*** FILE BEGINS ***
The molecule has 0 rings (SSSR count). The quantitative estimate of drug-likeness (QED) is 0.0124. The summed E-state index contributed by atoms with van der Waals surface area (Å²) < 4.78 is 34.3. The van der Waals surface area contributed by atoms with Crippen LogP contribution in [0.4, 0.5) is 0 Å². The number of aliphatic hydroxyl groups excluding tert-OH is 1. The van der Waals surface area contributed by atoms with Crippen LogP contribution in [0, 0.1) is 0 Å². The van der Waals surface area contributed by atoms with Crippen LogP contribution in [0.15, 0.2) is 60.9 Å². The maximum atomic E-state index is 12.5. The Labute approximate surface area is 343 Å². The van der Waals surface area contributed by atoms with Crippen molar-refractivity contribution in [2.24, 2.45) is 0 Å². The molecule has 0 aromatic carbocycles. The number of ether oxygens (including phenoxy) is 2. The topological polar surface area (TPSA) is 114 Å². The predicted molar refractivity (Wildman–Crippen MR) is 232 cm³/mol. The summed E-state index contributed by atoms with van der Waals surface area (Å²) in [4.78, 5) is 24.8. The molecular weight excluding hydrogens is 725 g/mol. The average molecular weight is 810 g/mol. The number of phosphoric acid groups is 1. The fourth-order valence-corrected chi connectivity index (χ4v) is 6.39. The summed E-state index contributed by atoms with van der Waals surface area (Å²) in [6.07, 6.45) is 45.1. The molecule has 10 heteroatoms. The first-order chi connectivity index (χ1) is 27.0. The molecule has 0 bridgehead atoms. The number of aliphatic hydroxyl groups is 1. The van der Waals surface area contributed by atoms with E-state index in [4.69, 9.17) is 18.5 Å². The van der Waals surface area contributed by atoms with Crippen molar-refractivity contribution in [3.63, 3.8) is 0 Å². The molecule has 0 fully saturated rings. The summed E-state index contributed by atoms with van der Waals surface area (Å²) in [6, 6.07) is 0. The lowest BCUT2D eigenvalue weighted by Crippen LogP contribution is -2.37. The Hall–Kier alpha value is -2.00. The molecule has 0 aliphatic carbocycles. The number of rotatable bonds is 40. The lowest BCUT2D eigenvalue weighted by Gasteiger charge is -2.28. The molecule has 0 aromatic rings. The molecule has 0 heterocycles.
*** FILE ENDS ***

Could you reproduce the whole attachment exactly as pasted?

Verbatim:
The molecule has 0 rings (SSSR count). The quantitative estimate of drug-likeness (QED) is 0.0124. The summed E-state index contributed by atoms with van der Waals surface area (Å²) < 4.78 is 34.3. The van der Waals surface area contributed by atoms with Crippen LogP contribution in [0.4, 0.5) is 0 Å². The number of aliphatic hydroxyl groups excluding tert-OH is 1. The van der Waals surface area contributed by atoms with Crippen LogP contribution in [0, 0.1) is 0 Å². The van der Waals surface area contributed by atoms with Crippen LogP contribution in [0.15, 0.2) is 60.9 Å². The maximum atomic E-state index is 12.5. The Labute approximate surface area is 343 Å². The van der Waals surface area contributed by atoms with Crippen molar-refractivity contribution in [2.24, 2.45) is 0 Å². The molecule has 0 aromatic carbocycles. The number of ether oxygens (including phenoxy) is 2. The topological polar surface area (TPSA) is 114 Å². The predicted molar refractivity (Wildman–Crippen MR) is 232 cm³/mol. The summed E-state index contributed by atoms with van der Waals surface area (Å²) in [4.78, 5) is 24.8. The molecular weight excluding hydrogens is 725 g/mol. The average molecular weight is 810 g/mol. The number of phosphoric acid groups is 1. The fourth-order valence-corrected chi connectivity index (χ4v) is 6.39. The summed E-state index contributed by atoms with van der Waals surface area (Å²) in [6.07, 6.45) is 45.1. The molecule has 10 heteroatoms. The first-order chi connectivity index (χ1) is 27.0. The molecule has 0 bridgehead atoms. The number of aliphatic hydroxyl groups is 1. The van der Waals surface area contributed by atoms with E-state index in [4.69, 9.17) is 18.5 Å². The van der Waals surface area contributed by atoms with Crippen molar-refractivity contribution in [3.63, 3.8) is 0 Å². The molecule has 0 fully saturated rings. The summed E-state index contributed by atoms with van der Waals surface area (Å²) in [6, 6.07) is 0. The lowest BCUT2D eigenvalue weighted by Crippen LogP contribution is -2.37. The Hall–Kier alpha value is -2.00. The molecule has 0 aliphatic carbocycles. The number of rotatable bonds is 40. The lowest BCUT2D eigenvalue weighted by Gasteiger charge is -2.28. The molecule has 0 aromatic rings. The molecule has 0 heterocycles.